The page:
How the scam works:
During the holiday season, we send and receive messages with all kinds of wishes– so you are not surprised when, one day, you receive an electronic card in your e-mail or your Facebook/ Twitter/ LinkedIn inboxes.
You get the notification and are invited to open the card by clicking on a link. The name of the e-card company that scammers use to get your attention could be a famous one (eg. Hallmark) but the link you are directed to click on contains a virus or key logger – software that records what keys you press and then access your personal files.
How to avoid:
Any reputable e-card company will tell you in the notification message who the person sending you the card. If the message you receive is just: “You’ve received a card” or "You have a secret admirer", delete it right away – especially if asks you to click on a links. Last but not least, look for the domain name used to send this message and also at the "Sent to" e-mail address. If it's not yours, ignore the e-mail.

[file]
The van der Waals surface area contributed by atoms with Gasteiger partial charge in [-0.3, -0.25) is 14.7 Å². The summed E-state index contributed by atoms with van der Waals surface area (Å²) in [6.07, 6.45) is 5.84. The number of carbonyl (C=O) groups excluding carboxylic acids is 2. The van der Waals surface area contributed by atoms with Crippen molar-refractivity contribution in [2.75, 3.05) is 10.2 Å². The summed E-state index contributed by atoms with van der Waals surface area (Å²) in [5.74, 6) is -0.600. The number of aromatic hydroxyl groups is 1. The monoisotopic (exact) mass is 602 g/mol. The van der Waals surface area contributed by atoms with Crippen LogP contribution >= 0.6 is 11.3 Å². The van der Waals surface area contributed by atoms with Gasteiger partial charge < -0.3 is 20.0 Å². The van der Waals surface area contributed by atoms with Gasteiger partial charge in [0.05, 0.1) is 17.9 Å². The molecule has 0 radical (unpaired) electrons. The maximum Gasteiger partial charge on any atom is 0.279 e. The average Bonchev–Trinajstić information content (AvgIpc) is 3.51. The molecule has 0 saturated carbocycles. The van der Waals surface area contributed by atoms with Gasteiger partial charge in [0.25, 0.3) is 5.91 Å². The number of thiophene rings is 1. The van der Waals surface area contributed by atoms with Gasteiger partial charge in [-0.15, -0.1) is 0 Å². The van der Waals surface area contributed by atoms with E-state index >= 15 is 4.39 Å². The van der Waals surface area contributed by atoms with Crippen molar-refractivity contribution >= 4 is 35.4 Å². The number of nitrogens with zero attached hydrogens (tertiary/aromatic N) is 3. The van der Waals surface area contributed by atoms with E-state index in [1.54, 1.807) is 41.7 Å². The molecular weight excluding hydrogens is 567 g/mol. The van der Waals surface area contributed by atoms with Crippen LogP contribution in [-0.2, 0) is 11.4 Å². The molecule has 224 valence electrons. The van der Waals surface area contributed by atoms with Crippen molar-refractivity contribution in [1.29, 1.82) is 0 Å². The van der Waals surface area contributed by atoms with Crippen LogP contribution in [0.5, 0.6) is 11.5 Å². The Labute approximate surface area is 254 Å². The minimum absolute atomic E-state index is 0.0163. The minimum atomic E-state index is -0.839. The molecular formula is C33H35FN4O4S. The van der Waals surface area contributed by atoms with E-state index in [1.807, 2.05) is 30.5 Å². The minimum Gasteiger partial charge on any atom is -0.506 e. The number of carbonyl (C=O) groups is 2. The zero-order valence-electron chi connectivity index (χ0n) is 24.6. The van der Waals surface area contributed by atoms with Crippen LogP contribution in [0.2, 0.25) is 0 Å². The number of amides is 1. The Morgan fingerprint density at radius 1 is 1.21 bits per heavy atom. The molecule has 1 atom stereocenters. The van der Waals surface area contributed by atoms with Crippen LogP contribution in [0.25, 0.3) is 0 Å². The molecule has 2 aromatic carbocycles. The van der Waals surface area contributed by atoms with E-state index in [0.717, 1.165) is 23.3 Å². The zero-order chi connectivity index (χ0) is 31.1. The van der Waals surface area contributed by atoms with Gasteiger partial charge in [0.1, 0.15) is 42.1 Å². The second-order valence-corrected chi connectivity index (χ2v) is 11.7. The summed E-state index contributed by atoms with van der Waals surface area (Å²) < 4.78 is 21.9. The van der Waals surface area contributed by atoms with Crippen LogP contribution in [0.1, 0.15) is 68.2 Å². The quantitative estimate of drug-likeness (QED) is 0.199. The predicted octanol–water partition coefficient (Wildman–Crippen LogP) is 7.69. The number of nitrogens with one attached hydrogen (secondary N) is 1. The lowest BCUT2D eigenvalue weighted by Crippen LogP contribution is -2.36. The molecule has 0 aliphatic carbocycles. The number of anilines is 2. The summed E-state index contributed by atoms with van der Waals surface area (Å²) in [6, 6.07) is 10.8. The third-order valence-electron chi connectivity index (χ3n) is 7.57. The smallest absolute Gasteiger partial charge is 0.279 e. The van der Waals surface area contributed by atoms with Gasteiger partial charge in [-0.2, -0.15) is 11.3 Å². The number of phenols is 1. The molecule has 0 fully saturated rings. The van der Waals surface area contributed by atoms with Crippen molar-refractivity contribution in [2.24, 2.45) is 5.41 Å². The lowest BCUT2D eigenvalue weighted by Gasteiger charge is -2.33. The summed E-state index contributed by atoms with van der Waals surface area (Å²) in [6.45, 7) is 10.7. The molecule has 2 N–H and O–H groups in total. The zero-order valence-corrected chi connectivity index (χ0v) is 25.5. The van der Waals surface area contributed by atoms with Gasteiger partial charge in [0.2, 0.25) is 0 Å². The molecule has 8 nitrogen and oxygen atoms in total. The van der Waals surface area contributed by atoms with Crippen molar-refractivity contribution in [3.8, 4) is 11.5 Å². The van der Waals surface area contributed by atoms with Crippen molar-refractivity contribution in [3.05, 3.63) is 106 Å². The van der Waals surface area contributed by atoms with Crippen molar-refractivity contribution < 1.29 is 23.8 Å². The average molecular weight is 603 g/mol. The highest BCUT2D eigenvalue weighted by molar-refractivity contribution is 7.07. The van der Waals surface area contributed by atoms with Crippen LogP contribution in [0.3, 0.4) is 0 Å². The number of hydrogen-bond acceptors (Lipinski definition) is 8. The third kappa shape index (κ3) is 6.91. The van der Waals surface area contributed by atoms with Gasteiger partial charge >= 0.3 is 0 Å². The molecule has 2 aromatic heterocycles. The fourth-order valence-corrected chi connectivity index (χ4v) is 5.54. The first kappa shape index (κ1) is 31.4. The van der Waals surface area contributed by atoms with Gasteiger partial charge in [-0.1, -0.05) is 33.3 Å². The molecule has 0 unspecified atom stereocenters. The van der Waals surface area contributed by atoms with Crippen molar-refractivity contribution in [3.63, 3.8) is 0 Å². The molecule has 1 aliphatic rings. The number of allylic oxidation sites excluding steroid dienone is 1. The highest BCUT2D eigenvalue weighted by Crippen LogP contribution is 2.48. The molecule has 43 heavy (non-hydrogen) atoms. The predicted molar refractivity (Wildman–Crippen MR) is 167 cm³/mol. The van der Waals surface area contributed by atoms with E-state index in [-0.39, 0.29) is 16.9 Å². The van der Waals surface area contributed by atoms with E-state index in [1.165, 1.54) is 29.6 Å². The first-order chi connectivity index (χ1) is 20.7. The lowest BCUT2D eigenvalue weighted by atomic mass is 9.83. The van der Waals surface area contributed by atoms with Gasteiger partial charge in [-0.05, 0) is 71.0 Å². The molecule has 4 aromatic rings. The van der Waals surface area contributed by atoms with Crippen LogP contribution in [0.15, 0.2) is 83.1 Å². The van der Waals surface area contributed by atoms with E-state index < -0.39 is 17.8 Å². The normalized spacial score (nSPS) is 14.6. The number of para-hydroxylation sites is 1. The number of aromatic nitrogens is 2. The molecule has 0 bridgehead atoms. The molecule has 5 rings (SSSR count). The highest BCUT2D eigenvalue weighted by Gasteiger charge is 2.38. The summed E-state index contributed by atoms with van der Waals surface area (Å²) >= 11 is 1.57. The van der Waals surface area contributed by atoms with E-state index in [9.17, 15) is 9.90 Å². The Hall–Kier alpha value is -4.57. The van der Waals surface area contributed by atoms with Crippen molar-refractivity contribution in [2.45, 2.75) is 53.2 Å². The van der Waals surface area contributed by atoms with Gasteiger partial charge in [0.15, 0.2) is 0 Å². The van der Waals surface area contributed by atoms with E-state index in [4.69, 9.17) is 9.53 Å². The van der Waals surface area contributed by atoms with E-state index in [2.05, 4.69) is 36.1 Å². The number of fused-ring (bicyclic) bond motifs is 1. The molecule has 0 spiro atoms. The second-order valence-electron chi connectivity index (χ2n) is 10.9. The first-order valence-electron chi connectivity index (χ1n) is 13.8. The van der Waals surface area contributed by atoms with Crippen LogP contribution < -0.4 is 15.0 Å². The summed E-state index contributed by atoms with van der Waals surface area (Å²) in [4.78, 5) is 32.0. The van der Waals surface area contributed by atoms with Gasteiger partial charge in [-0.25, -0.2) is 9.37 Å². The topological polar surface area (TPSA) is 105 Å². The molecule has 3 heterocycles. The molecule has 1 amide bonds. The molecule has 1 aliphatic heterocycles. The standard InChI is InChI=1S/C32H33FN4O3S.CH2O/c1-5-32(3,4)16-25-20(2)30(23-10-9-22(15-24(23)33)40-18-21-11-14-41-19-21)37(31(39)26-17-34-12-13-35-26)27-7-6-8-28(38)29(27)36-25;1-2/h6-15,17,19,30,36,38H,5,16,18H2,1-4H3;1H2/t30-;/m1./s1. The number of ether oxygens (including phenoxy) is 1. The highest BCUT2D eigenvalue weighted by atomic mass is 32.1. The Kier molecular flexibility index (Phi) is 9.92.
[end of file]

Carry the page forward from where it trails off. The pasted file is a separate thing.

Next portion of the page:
Make your friends and family aware of this scam by sharing it, using the buttons above.
Related Articles and Pages:
Verify a website below
Are you just about to make a purchase online? See if the website is legit with our validator: